This is going to be a disaster if it keeps frosting like this:
When you were basking in record warmth last week, farmers were worried. They knew the abnormal weather was making some plants vulnerable when seasonable weather returned.
On Monday night, their fears were realized.
“It got down to 21 degrees in some spots. On apples, we could have lost as much as 10 percent,” said Chip Hardy, owner of Brookdale Fruit Farm in Hollis. “If it had gotten down to 15, we could have lost 90 percent, so we were lucky it didn’t get that cold.”
The problem is that trees and bushes were fooled by a stretch of 80-degree days last week, producing their flowers roughly a month earlier than usual, leaving frost-sensitive buds exposed.
Fruiting plants from apple and peach trees to blueberry bushes and grape vines are vulnerable, as are some decorative plants such as magnolia trees.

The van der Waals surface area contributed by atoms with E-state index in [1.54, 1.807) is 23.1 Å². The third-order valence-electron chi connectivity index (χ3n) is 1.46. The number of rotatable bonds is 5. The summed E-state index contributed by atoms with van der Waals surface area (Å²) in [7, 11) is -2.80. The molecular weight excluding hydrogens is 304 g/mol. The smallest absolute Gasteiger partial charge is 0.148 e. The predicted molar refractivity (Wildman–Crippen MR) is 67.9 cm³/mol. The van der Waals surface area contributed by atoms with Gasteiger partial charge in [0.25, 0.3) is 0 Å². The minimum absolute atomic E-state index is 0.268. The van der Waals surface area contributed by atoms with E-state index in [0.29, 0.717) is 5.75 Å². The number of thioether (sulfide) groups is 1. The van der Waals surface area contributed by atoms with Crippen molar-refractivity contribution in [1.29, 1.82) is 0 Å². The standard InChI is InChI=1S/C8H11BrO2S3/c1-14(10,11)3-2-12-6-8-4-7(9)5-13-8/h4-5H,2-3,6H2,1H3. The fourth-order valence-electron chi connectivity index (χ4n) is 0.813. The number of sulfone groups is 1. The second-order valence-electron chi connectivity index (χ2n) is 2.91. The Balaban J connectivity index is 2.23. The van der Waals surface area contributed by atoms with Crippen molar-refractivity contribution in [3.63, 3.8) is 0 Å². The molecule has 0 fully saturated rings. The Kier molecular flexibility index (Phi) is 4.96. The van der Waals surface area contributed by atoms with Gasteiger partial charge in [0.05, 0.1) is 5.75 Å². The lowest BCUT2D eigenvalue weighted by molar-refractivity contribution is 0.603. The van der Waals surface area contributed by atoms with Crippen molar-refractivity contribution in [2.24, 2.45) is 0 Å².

“I’m also worried about your hardwood trees that have started to grow buds,” said George Hamilton, UNH Cooperative Extension educator. “I don’t know what the critical temperature is that kills those new growths.”
That was a couple days ago in NH, but the same thing is playing out right now where I live. We’re supposed to get down into the 30-32 range here tonight, and everything has bloomed- all the fruit trees, etc. Could be a real disaster, and will lead to serious, serious economic pain for farmers and then, of course, consumers. I was actually considering putting in some plants the other day, but I guess I will just start getting everything into flower boxes in the basement under grow lights and controlled temp until the middle of April.
We also had so little snow that I wonder about the impact on the water table and whether or not we are going to have an unseasonably wet or dry summer. Neither is good news.